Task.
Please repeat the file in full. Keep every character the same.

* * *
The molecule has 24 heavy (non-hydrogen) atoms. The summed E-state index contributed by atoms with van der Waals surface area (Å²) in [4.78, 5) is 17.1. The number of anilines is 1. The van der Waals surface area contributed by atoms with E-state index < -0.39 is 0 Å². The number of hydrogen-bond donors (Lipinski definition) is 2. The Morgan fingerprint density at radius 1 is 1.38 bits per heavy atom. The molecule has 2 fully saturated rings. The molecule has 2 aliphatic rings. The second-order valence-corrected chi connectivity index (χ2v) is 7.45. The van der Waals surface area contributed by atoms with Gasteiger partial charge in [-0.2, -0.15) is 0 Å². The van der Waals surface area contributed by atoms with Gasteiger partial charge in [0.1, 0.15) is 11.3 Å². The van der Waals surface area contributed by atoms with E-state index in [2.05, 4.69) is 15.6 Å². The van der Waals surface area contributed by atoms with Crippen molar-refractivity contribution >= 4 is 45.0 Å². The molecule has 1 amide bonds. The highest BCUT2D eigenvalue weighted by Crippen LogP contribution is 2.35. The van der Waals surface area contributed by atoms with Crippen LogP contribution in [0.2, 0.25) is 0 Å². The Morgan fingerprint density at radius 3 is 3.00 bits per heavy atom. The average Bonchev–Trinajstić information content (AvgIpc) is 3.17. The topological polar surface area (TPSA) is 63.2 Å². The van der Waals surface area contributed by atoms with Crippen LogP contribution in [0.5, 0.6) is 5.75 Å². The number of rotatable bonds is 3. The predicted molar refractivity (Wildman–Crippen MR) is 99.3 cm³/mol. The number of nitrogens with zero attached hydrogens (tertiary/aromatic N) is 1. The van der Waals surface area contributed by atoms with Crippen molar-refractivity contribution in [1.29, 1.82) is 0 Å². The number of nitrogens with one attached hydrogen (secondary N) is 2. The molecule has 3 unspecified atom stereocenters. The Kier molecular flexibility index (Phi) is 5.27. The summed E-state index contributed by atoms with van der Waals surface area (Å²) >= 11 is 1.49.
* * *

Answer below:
The molecule has 24 heavy (non-hydrogen) atoms. The summed E-state index contributed by atoms with van der Waals surface area (Å²) in [4.78, 5) is 17.1. The number of anilines is 1. The van der Waals surface area contributed by atoms with E-state index < -0.39 is 0 Å². The number of hydrogen-bond donors (Lipinski definition) is 2. The Morgan fingerprint density at radius 1 is 1.38 bits per heavy atom. The molecule has 2 fully saturated rings. The molecule has 2 aliphatic rings. The second-order valence-corrected chi connectivity index (χ2v) is 7.45. The van der Waals surface area contributed by atoms with Gasteiger partial charge in [-0.2, -0.15) is 0 Å². The van der Waals surface area contributed by atoms with Gasteiger partial charge in [0.1, 0.15) is 11.3 Å². The van der Waals surface area contributed by atoms with E-state index in [2.05, 4.69) is 15.6 Å². The van der Waals surface area contributed by atoms with Crippen molar-refractivity contribution >= 4 is 45.0 Å². The molecule has 1 amide bonds. The highest BCUT2D eigenvalue weighted by Crippen LogP contribution is 2.35. The van der Waals surface area contributed by atoms with Crippen LogP contribution in [0.2, 0.25) is 0 Å². The Morgan fingerprint density at radius 3 is 3.00 bits per heavy atom. The average Bonchev–Trinajstić information content (AvgIpc) is 3.17. The topological polar surface area (TPSA) is 63.2 Å². The van der Waals surface area contributed by atoms with Crippen LogP contribution in [0.5, 0.6) is 5.75 Å². The number of rotatable bonds is 3. The predicted molar refractivity (Wildman–Crippen MR) is 99.3 cm³/mol. The number of nitrogens with zero attached hydrogens (tertiary/aromatic N) is 1. The van der Waals surface area contributed by atoms with Crippen molar-refractivity contribution in [1.29, 1.82) is 0 Å². The number of nitrogens with one attached hydrogen (secondary N) is 2. The molecule has 3 unspecified atom stereocenters. The Kier molecular flexibility index (Phi) is 5.27. The summed E-state index contributed by atoms with van der Waals surface area (Å²) >= 11 is 1.49.